Background: Co-production has been widely recognised as a potential means to reduce the dissatisfaction of citizens, the inefficacy of service providers, and conflicts in relations between the former and the latter. However, the benefits of co-production has begun to be questioned: co-production has often been taken for granted, and its effects may not be effective. To understand and prevent unsuccessful citizen and provider collaboration, the recent literature has begun to focus on the causes of co-destruction. This paper investigates how the barriers that may arise during the co-production of a new social service with family carers can be identified and interpreted. Methods: To investigate this topic, we undertook a single case study - a longitudinal project (Place4Carers (Graffigna et al., BMJ Open 10:e037570, 2020)) intended to co-produce a new social care service with and for the family carers of elderly patients living in rural and remote areas. We organised collaborative co-assessment workshops and semi-structured interviews to collect the views of family carers and service providers on the co-production process. A reflexive approach was used in the analysis for collecting the opinions of the research team that participated in the co-production process. Results: The analysis revealed four main co-production barriers: lack of trust, lack of effectiveness of engagement, participants’ inability (or impossibility) to change and the lack of a cohesive partnership among partners. Despite these findings, the project increases carers’ satisfaction, competence and trust in service providers by demonstrating the positive effects of co-production. Conclusions: Our article confirms that co-creation and co-destruction processes may coexist. The role of researchers and service providers is to prevent or remedy co-destruction effects. To this end, we suggest that in co-production projects, more time should be spent co-assessing the project before, during and after the co-production process. This approach would facilitate the adoption of adjustment actions such as creating mutual trust through conviviality among participants and fostering collaborative research between academia and organisations that are not used to working together.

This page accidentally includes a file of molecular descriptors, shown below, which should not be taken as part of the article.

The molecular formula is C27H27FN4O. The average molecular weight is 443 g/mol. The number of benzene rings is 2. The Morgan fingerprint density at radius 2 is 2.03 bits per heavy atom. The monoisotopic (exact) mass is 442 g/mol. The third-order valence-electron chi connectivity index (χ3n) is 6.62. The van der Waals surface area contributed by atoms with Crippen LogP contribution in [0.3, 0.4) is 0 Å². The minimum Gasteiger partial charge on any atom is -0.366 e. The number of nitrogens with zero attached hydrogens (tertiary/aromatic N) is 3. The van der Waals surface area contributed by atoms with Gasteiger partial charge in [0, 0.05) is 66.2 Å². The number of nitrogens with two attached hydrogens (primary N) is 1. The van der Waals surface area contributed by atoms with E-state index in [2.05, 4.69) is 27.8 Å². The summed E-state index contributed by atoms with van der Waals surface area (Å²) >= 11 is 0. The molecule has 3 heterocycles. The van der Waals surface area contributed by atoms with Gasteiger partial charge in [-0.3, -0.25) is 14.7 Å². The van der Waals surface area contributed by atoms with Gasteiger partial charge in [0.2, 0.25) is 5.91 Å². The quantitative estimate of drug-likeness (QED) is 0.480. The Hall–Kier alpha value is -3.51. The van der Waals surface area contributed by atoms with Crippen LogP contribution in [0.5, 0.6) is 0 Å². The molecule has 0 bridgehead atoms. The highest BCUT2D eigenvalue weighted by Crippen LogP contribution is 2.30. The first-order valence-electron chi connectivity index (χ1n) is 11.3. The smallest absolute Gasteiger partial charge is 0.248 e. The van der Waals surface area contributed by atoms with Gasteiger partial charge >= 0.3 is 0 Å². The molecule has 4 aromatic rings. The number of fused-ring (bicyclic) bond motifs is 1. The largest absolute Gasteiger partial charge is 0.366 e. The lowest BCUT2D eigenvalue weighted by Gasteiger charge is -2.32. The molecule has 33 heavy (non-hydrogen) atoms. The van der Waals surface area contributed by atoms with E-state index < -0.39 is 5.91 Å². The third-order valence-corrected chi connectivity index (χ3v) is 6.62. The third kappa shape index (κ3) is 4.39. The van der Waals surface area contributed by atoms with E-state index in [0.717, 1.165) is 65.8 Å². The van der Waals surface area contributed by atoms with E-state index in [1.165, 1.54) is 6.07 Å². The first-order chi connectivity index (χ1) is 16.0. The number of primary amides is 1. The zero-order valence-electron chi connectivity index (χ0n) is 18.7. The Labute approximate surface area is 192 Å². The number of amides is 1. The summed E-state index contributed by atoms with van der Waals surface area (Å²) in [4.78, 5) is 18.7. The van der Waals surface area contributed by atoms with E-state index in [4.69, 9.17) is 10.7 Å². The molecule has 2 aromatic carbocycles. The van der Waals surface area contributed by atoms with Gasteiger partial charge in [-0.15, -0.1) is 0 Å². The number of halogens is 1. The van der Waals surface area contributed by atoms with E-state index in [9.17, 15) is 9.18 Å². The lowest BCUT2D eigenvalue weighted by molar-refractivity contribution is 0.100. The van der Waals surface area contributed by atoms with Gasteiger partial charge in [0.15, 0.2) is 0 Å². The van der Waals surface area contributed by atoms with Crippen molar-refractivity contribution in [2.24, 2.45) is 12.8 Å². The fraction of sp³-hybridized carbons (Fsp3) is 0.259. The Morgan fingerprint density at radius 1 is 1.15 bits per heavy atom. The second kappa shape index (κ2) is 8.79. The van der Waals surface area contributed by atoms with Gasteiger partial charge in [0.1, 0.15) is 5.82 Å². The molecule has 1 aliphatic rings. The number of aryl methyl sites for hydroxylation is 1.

- Patient engagement